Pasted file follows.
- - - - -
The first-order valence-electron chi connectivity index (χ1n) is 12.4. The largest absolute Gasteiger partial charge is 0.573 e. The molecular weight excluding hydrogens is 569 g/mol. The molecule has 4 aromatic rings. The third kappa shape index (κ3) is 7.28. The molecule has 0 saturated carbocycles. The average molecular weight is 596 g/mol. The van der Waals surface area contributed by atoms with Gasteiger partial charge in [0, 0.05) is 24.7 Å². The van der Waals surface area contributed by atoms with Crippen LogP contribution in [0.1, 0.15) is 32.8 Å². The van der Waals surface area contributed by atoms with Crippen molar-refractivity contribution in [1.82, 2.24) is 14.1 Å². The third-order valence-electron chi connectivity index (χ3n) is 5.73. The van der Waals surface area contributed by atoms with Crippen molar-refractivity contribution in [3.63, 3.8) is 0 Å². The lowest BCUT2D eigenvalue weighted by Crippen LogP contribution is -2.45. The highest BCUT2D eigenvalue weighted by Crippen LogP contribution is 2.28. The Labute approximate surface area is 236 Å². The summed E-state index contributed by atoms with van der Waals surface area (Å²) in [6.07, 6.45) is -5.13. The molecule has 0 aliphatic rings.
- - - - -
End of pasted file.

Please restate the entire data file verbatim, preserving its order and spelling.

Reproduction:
The first-order valence-electron chi connectivity index (χ1n) is 12.4. The largest absolute Gasteiger partial charge is 0.573 e. The molecular weight excluding hydrogens is 569 g/mol. The molecule has 4 aromatic rings. The third kappa shape index (κ3) is 7.28. The molecule has 0 saturated carbocycles. The average molecular weight is 596 g/mol. The van der Waals surface area contributed by atoms with Gasteiger partial charge in [0, 0.05) is 24.7 Å². The van der Waals surface area contributed by atoms with Crippen LogP contribution in [0.1, 0.15) is 32.8 Å². The van der Waals surface area contributed by atoms with Crippen molar-refractivity contribution in [1.82, 2.24) is 14.1 Å². The third-order valence-electron chi connectivity index (χ3n) is 5.73. The van der Waals surface area contributed by atoms with Crippen molar-refractivity contribution in [3.63, 3.8) is 0 Å². The lowest BCUT2D eigenvalue weighted by Crippen LogP contribution is -2.45. The highest BCUT2D eigenvalue weighted by Crippen LogP contribution is 2.28. The Labute approximate surface area is 236 Å². The summed E-state index contributed by atoms with van der Waals surface area (Å²) in [6.07, 6.45) is -5.13. The molecule has 0 aliphatic rings.